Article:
Bigleaf hydrangea responds quickly to warm temperatures in late winter and early spring by breaking dormancy and producing new leaves. Unfortunately, these spells of warm weather are often followed by periods in which temperatures reach well below freezing. The severity of the damage caused by these freezes depends on how many of the buds had broken dormancy. If a substantial portion of the buds on a stem were actively growing, the whole branch may die. For some cultivars, the loss of the aboveground part of the plant will completely eliminate flowering the following summer. The plant will produce new buds from the base of the stems, but stems produced from these buds will not flower in these cultivars.

Season All Season
Date 2008-01-24
Link to this record only (permalink)


Keywords: Planting, Hydrangea

PAL Question:

I would like to plant hydrangeas along a south-facing shed. The site gets some morning sun and quite a lot of afternoon sun from over the roof of the house. This area currently has moss growing on it and has not been previously used for planting. Your reply will help me to decide whether to plant there or not.

I have amended the area where I have planted the hydrangeas with chicken manure and compost. I dug holes about 14 inches deep and and about 14 inches square. I also put a spade full of gravel at the bottom of the hole to improve drainage as I suspect that the base soil is mostly clayey.

View Answer:

Most hydrangeas will do well in sun to part shade although full sun in a hot climate would be too much. You also want to bear in mind that hydrangeas, especially Hydrangea macrophylla, prefer adequate moisture. According to Michael Dirr's Hydrangeas for American Gardens (Timber Press, 2004), an inch of water once or twice a week should be sufficient as long as the plant's soil needs are met (consistently moist, well-drained, acidic soil which is rich in organic matter such as leaves, compost, well-aged manure). Some species of Hydrangea tolerate heat better than others, according to Dirr. Hydrangea macrophylla, H. serrata, and H. umbellata do not fare as well as H. paniculata. Some species, like H. quercifolia and H. aspera, prefer shadier spots. Dirr recommends using drip irrigation for plantings of Hydrangea, specifically using drip tubing, extender lines, and emitters attached to a garden hose, possibly with a timer.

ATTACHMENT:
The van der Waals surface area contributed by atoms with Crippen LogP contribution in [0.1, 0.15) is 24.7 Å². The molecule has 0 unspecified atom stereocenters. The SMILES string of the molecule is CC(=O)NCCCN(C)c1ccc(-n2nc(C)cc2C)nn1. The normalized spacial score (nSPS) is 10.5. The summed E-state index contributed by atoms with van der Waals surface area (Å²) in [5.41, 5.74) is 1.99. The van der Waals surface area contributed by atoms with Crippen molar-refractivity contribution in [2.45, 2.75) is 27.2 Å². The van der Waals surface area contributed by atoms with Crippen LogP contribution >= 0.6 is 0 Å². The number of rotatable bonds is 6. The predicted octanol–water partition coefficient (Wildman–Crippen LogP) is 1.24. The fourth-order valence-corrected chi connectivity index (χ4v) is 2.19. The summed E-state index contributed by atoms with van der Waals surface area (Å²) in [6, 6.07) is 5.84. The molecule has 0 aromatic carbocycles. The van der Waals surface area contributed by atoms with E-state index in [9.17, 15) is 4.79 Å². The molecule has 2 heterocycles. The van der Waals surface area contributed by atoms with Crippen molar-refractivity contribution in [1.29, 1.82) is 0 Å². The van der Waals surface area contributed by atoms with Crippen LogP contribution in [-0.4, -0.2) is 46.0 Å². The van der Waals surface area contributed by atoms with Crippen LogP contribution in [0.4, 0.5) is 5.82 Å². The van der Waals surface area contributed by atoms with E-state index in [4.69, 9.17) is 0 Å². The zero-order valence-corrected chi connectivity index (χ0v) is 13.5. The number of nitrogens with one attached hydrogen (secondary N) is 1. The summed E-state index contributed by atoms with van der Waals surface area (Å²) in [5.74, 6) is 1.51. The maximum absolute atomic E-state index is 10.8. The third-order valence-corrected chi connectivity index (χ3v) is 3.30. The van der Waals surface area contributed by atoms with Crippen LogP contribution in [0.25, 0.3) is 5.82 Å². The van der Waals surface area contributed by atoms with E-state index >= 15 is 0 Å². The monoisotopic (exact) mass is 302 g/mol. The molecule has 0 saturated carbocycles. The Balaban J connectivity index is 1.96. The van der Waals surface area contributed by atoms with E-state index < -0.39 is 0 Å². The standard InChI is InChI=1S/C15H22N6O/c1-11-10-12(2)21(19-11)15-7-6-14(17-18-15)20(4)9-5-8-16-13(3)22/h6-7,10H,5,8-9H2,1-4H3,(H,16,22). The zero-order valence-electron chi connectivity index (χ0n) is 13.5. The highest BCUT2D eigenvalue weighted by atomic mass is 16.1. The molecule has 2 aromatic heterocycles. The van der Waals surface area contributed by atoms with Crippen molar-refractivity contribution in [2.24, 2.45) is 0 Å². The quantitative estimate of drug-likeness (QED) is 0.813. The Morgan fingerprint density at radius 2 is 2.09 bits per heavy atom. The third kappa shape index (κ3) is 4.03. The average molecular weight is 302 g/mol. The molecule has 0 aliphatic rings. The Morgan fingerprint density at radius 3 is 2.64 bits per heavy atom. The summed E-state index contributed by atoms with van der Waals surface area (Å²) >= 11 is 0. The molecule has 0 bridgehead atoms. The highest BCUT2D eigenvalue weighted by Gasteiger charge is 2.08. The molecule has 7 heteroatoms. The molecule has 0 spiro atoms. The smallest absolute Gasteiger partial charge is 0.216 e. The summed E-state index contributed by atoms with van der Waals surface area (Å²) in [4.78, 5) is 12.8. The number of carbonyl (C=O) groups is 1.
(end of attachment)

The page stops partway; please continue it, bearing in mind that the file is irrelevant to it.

The Michael Dirr book says that good soil preparation (not just of the planting hole) ahead of time is the best thing for hydrangeas. He does not subscribe to the rule sometimes put forth, that the hole must be 3 times as wide as the root ball. I also consulted Hydrangeas: A Gardener's Guide by Toni Lawson-Hall and Brian Rothera (Timber Press, 1995) which says the hole should be 2 times the rootball's width and depth. Be sure to check the state of your plants' roots. You want to make sure they are not coiled in a spiral or restricted in any way. You may need to tease out or prune the roots a bit before planting.